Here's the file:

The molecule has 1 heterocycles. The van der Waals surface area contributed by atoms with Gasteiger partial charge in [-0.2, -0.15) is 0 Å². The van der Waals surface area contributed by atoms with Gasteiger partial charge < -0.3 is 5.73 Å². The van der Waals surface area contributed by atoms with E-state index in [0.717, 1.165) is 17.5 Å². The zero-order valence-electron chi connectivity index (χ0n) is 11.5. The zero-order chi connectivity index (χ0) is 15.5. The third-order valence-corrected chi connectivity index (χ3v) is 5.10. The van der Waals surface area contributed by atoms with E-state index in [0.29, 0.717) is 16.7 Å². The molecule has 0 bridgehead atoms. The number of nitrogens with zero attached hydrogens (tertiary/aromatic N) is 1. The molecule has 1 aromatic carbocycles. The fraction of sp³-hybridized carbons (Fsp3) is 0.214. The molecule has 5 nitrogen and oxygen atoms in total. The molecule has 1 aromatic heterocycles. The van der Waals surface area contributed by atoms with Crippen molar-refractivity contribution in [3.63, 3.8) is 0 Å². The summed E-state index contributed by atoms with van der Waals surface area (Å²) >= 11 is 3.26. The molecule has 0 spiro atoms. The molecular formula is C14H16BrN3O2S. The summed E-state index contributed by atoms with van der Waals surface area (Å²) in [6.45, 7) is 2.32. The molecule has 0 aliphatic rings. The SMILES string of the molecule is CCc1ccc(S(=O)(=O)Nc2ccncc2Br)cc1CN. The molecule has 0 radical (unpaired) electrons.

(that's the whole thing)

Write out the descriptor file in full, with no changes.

The molecule has 1 heterocycles. The van der Waals surface area contributed by atoms with Gasteiger partial charge in [-0.2, -0.15) is 0 Å². The van der Waals surface area contributed by atoms with Gasteiger partial charge < -0.3 is 5.73 Å². The van der Waals surface area contributed by atoms with E-state index in [0.717, 1.165) is 17.5 Å². The zero-order valence-electron chi connectivity index (χ0n) is 11.5. The zero-order chi connectivity index (χ0) is 15.5. The third-order valence-corrected chi connectivity index (χ3v) is 5.10. The van der Waals surface area contributed by atoms with E-state index in [0.29, 0.717) is 16.7 Å². The molecule has 0 bridgehead atoms. The number of nitrogens with zero attached hydrogens (tertiary/aromatic N) is 1. The molecule has 1 aromatic carbocycles. The fraction of sp³-hybridized carbons (Fsp3) is 0.214. The molecule has 5 nitrogen and oxygen atoms in total. The molecule has 1 aromatic heterocycles. The van der Waals surface area contributed by atoms with Crippen molar-refractivity contribution in [3.63, 3.8) is 0 Å². The summed E-state index contributed by atoms with van der Waals surface area (Å²) >= 11 is 3.26. The molecule has 0 spiro atoms. The molecular formula is C14H16BrN3O2S. The summed E-state index contributed by atoms with van der Waals surface area (Å²) in [6.45, 7) is 2.32. The molecule has 0 aliphatic rings. The SMILES string of the molecule is CCc1ccc(S(=O)(=O)Nc2ccncc2Br)cc1CN. The molecule has 0 radical (unpaired) electrons.